No major injuries were reported. "It is a blessing," Glenside Fire Chief Joe Stuckert said.
In all, about 160 fire and emergency personnel evacuated the building and fought the blaze in the 1600 Church Road Condominiums. Officials said some residents had to be rescued from balconies.
The cause of the fire is under investigation. It was reported initially as a small stove fire at 9:23 p.m. in the three-story building on Church Road in Cheltenham Township, Stuckert said.
He said the fire began on the third floor of the complex's Beacon building, but spread quickly and went to a third and fourth alarm as more crews were called.
Firefighters initially made their way into the hallway and began evacuating the building. Some residents had to be rescued from their units.
Dave Schrader, a spokesman for the American Red Cross of Southeastern Pennsylvania, said 40 apartment units were damaged to varying degrees. Displaced residents were directed to Cheltenham High for aid and temporary shelter.
In all, about 100 people were displaced, according to Schrader, ranging from elderly residents to college students from nearby Arcadia University. About 32 people sought shelter at the school. A dozen planned to stay Saturday night; some found other places to stay.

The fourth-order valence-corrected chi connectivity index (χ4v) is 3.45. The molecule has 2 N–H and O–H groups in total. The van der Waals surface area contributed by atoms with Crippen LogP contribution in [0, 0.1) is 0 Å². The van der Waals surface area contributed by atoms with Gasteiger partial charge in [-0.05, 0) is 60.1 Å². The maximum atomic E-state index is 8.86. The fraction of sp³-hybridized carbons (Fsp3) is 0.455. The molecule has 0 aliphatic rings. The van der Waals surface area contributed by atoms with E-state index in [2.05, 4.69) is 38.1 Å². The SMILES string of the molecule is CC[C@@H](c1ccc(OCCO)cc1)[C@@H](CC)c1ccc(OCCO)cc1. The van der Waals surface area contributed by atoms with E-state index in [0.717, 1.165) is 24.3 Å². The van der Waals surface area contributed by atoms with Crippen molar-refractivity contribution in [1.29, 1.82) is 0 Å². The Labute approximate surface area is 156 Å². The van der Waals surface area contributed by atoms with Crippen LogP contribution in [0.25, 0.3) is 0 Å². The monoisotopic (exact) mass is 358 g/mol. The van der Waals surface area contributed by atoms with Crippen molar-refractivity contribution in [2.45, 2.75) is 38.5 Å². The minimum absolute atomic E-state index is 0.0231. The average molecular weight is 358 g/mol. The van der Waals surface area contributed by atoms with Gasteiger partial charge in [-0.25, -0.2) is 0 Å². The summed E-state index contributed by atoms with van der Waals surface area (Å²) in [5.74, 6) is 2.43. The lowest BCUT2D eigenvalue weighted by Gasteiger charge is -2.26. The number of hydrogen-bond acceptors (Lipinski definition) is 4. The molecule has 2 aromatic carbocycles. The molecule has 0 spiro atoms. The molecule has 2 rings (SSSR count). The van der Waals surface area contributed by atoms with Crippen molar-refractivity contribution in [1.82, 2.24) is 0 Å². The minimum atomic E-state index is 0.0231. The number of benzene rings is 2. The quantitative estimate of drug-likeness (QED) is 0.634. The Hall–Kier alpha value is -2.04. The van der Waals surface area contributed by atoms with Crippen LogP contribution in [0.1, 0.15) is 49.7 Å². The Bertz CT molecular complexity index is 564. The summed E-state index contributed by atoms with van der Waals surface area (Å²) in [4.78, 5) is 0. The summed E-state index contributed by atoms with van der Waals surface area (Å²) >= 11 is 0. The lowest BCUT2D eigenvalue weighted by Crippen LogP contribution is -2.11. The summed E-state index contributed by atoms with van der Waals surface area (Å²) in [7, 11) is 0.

Schrader encouraged anyone affected by the blaze to go to the temporary shelter even if he or she did not need to spend the night there. He said those qualifying could also receive help with clothing, food, prescriptions, glasses, or any other essentials needed to get through the next few days.
Red Cross volunteers were to be at the school for the rest of the weekend and beyond, Schrader said. He said Cheltenham High would remain the primary shelter area even after classes resumed Monday.
Among those who went to the high school for aid from the Red Cross were the Morrises, who eventually spent the night at a cousin's house.
William Morris praised the work of the firefighters and emergency personnel. "Everyone was pretty calm," he said. "The police and fire did a good job of that."
He was one of many residents who had to leave treasured possessions behind.
"We might have to get a hotel for tonight," Morris said. "I need to get in the building, though. My dad's Purple Heart is still in there. I only made it out with my computer, wallet, and car keys."
Contact Joe Trinacria
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